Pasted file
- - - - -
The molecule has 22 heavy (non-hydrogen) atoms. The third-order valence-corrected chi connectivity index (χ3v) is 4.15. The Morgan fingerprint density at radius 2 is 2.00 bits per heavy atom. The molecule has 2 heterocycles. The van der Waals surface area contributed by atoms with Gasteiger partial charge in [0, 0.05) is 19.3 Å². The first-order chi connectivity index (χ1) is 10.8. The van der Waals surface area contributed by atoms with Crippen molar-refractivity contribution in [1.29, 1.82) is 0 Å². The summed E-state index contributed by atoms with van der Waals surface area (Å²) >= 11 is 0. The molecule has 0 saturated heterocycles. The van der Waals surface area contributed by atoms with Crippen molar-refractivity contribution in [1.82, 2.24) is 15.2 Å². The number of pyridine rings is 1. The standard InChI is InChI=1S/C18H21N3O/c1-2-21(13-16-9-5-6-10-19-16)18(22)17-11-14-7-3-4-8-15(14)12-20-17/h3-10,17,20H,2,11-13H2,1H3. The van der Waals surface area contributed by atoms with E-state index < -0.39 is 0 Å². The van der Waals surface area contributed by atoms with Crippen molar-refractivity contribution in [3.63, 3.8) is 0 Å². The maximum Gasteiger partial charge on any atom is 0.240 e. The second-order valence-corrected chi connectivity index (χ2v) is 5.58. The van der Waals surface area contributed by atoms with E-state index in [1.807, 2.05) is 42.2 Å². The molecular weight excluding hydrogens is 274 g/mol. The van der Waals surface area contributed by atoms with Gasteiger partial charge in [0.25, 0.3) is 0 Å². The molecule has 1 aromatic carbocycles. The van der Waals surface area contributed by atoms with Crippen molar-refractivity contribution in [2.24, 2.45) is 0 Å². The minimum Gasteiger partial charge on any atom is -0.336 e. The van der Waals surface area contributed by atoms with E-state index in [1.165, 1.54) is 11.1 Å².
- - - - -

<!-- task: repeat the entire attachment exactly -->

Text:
The molecule has 22 heavy (non-hydrogen) atoms. The third-order valence-corrected chi connectivity index (χ3v) is 4.15. The Morgan fingerprint density at radius 2 is 2.00 bits per heavy atom. The molecule has 2 heterocycles. The van der Waals surface area contributed by atoms with Gasteiger partial charge in [0, 0.05) is 19.3 Å². The first-order chi connectivity index (χ1) is 10.8. The van der Waals surface area contributed by atoms with Crippen molar-refractivity contribution in [1.29, 1.82) is 0 Å². The summed E-state index contributed by atoms with van der Waals surface area (Å²) >= 11 is 0. The molecule has 0 saturated heterocycles. The van der Waals surface area contributed by atoms with Crippen molar-refractivity contribution in [1.82, 2.24) is 15.2 Å². The number of pyridine rings is 1. The standard InChI is InChI=1S/C18H21N3O/c1-2-21(13-16-9-5-6-10-19-16)18(22)17-11-14-7-3-4-8-15(14)12-20-17/h3-10,17,20H,2,11-13H2,1H3. The van der Waals surface area contributed by atoms with E-state index < -0.39 is 0 Å². The van der Waals surface area contributed by atoms with Crippen molar-refractivity contribution in [3.63, 3.8) is 0 Å². The maximum Gasteiger partial charge on any atom is 0.240 e. The second-order valence-corrected chi connectivity index (χ2v) is 5.58. The van der Waals surface area contributed by atoms with E-state index in [1.807, 2.05) is 42.2 Å². The molecular weight excluding hydrogens is 274 g/mol. The van der Waals surface area contributed by atoms with Gasteiger partial charge in [0.25, 0.3) is 0 Å². The molecule has 1 aromatic carbocycles. The van der Waals surface area contributed by atoms with Crippen molar-refractivity contribution in [2.24, 2.45) is 0 Å². The minimum Gasteiger partial charge on any atom is -0.336 e. The van der Waals surface area contributed by atoms with E-state index in [1.165, 1.54) is 11.1 Å².